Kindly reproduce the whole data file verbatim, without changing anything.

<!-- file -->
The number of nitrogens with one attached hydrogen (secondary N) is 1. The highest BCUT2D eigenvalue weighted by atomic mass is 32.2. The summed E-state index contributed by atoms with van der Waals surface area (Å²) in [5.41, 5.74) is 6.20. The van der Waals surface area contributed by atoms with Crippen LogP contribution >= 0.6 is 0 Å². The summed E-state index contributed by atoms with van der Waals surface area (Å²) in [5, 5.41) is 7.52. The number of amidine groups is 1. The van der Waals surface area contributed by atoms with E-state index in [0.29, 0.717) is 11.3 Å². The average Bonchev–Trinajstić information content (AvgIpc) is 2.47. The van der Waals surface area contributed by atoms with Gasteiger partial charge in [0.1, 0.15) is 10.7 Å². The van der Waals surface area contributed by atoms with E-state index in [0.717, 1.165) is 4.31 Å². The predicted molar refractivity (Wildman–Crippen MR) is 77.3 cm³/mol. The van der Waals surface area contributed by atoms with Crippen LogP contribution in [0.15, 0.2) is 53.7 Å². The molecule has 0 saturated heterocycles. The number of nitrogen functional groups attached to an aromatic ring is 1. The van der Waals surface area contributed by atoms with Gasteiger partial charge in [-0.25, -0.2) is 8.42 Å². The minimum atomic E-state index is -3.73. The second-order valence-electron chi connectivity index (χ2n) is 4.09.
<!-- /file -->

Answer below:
The number of nitrogens with one attached hydrogen (secondary N) is 1. The highest BCUT2D eigenvalue weighted by atomic mass is 32.2. The summed E-state index contributed by atoms with van der Waals surface area (Å²) in [5.41, 5.74) is 6.20. The van der Waals surface area contributed by atoms with Crippen LogP contribution >= 0.6 is 0 Å². The summed E-state index contributed by atoms with van der Waals surface area (Å²) in [5, 5.41) is 7.52. The number of amidine groups is 1. The van der Waals surface area contributed by atoms with E-state index in [0.29, 0.717) is 11.3 Å². The average Bonchev–Trinajstić information content (AvgIpc) is 2.47. The van der Waals surface area contributed by atoms with Gasteiger partial charge in [0.1, 0.15) is 10.7 Å². The van der Waals surface area contributed by atoms with E-state index in [0.717, 1.165) is 4.31 Å². The predicted molar refractivity (Wildman–Crippen MR) is 77.3 cm³/mol. The van der Waals surface area contributed by atoms with Crippen LogP contribution in [0.15, 0.2) is 53.7 Å². The molecule has 0 saturated heterocycles. The number of nitrogen functional groups attached to an aromatic ring is 1. The van der Waals surface area contributed by atoms with Gasteiger partial charge in [-0.25, -0.2) is 8.42 Å². The minimum atomic E-state index is -3.73. The second-order valence-electron chi connectivity index (χ2n) is 4.09.